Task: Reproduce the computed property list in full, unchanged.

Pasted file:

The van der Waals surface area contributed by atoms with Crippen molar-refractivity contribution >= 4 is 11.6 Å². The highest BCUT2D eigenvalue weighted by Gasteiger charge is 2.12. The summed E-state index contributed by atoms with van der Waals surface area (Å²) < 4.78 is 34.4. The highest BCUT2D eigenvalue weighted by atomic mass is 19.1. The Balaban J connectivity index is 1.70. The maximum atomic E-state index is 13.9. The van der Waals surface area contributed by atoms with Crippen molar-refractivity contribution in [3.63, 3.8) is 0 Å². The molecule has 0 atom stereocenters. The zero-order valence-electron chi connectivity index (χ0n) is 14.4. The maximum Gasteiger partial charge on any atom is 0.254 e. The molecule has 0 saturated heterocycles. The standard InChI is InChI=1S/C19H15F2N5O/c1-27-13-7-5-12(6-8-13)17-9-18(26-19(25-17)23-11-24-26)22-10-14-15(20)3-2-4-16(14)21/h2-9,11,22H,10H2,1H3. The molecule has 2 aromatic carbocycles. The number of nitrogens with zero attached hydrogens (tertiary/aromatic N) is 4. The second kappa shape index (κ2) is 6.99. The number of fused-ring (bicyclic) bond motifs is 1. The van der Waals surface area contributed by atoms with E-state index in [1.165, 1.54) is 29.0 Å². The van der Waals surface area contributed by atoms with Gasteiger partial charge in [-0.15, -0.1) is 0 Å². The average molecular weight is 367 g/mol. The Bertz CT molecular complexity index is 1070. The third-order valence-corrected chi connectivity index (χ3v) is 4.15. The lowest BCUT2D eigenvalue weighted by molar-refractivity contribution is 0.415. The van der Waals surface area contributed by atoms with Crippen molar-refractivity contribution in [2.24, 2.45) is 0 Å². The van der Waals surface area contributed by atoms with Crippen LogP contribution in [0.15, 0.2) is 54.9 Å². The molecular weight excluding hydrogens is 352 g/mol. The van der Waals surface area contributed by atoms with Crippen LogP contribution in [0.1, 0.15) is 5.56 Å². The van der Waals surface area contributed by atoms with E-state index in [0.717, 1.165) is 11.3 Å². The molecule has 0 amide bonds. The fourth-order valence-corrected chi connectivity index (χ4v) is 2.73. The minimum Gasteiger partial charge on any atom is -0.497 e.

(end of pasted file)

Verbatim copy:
The van der Waals surface area contributed by atoms with Crippen molar-refractivity contribution >= 4 is 11.6 Å². The highest BCUT2D eigenvalue weighted by Gasteiger charge is 2.12. The summed E-state index contributed by atoms with van der Waals surface area (Å²) < 4.78 is 34.4. The highest BCUT2D eigenvalue weighted by atomic mass is 19.1. The Balaban J connectivity index is 1.70. The maximum atomic E-state index is 13.9. The van der Waals surface area contributed by atoms with Crippen molar-refractivity contribution in [3.63, 3.8) is 0 Å². The molecule has 0 atom stereocenters. The zero-order valence-electron chi connectivity index (χ0n) is 14.4. The maximum Gasteiger partial charge on any atom is 0.254 e. The molecule has 0 saturated heterocycles. The standard InChI is InChI=1S/C19H15F2N5O/c1-27-13-7-5-12(6-8-13)17-9-18(26-19(25-17)23-11-24-26)22-10-14-15(20)3-2-4-16(14)21/h2-9,11,22H,10H2,1H3. The molecule has 2 aromatic carbocycles. The number of nitrogens with zero attached hydrogens (tertiary/aromatic N) is 4. The second kappa shape index (κ2) is 6.99. The number of fused-ring (bicyclic) bond motifs is 1. The van der Waals surface area contributed by atoms with E-state index in [1.165, 1.54) is 29.0 Å². The van der Waals surface area contributed by atoms with Gasteiger partial charge in [-0.15, -0.1) is 0 Å². The average molecular weight is 367 g/mol. The Bertz CT molecular complexity index is 1070. The third-order valence-corrected chi connectivity index (χ3v) is 4.15. The lowest BCUT2D eigenvalue weighted by molar-refractivity contribution is 0.415. The van der Waals surface area contributed by atoms with Crippen molar-refractivity contribution in [2.24, 2.45) is 0 Å². The van der Waals surface area contributed by atoms with Crippen LogP contribution in [0.15, 0.2) is 54.9 Å². The molecular weight excluding hydrogens is 352 g/mol. The van der Waals surface area contributed by atoms with Crippen LogP contribution in [0.1, 0.15) is 5.56 Å². The van der Waals surface area contributed by atoms with E-state index in [0.717, 1.165) is 11.3 Å². The molecule has 0 amide bonds. The fourth-order valence-corrected chi connectivity index (χ4v) is 2.73. The minimum Gasteiger partial charge on any atom is -0.497 e.